Bursts of financial abuses provide immense opportunity to clean up the system with new rules, regulations and people for another round of journey. For example, the past 10 years in global finance have been spent on cleaning up the mess and roots of the global financial crisis 2007/09 that hit the world due to abusive financial innovation and accounting taken place in banking systems since 1990s, despite armies of regulators.

Abuses in Sri Lankan Govt. Securities Market

Media reports during the past four years and the Report of the Presidential Commission issued on December 30, 2017 have revealed concerns over a massive scale of abuses in government securities market at both primary and secondary layers. Until the revelation of such information since March 2015, the public thought that the market from which nearly 50% of govt. debt was raised and traded as at end of 2014 was governed and participated by divine-like persons to the best interest of the public because neither any information on market irregularities nor state audit or investigation was reported. In opposite, as the stock market was widely transparent, some thought, based on some market reports, that the stock market was abusive.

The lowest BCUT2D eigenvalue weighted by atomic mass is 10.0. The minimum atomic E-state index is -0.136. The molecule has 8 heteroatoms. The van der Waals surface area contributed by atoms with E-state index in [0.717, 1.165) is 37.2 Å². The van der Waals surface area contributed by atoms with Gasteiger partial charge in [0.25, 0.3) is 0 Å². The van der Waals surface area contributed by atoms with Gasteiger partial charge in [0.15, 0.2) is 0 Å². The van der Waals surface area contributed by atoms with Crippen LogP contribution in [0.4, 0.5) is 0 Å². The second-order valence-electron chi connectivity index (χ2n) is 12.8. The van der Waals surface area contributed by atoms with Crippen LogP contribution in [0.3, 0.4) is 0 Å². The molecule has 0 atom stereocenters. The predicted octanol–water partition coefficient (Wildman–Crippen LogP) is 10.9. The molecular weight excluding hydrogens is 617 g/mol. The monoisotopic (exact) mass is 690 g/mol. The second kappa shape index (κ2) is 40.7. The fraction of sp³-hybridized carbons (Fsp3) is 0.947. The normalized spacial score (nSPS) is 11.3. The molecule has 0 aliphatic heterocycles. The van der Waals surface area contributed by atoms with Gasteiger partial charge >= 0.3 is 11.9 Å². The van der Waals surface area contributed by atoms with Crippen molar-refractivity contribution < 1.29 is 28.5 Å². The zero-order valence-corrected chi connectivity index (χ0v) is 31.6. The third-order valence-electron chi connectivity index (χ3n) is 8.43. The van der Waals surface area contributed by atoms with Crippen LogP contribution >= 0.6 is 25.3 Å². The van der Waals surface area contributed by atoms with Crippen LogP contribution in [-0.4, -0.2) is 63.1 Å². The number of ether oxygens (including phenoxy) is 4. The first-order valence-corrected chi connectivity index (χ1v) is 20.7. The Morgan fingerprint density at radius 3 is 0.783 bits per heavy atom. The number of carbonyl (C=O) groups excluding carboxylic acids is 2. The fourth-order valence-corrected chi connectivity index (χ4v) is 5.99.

The markets are about the transparency, trades, leverage, market capitalization and profit. As at end of 2014, stock market capitalization was nearly Rs.3 trillion (stocks at current market prices). The outstanding stock of Treasury bills and bonds (face value) was Rs. 4 trillion as at end of 2014 (nearly Rs. 5 trillion as at end of 2017) constituting one half of govt. debt where nobody knows the market capitalization or leverage or transactions or market price movements. This itself shows possible market abuses, especially issuance of govt. securities involving govt. funds.

Hope for Forensic Audits and Judiciary

In the case of alleged abuses and irregularities of the market by both the CB and market participants, nobody is still worried about cleaning up the marketplace. The government and CB have spent nearly one year to commence two forensic audits recommended by the Presidential Commission to establish the extent of the abuse and those who involved in, as part of the investigation process for prosecution purpose.

However, such forensic audits are planned and governed by those who abused the market in the CB. Meantime, the public who may not know the meaning of forensic audits wait for those audits to clean up and develop the market in order to derive its economic benefits (see my article in Daily News on February 20, 2019). Some political leaders unreasonably wait for law enforcement authorities and judiciary to clean up the market speedily, despite their completely different roles and processes.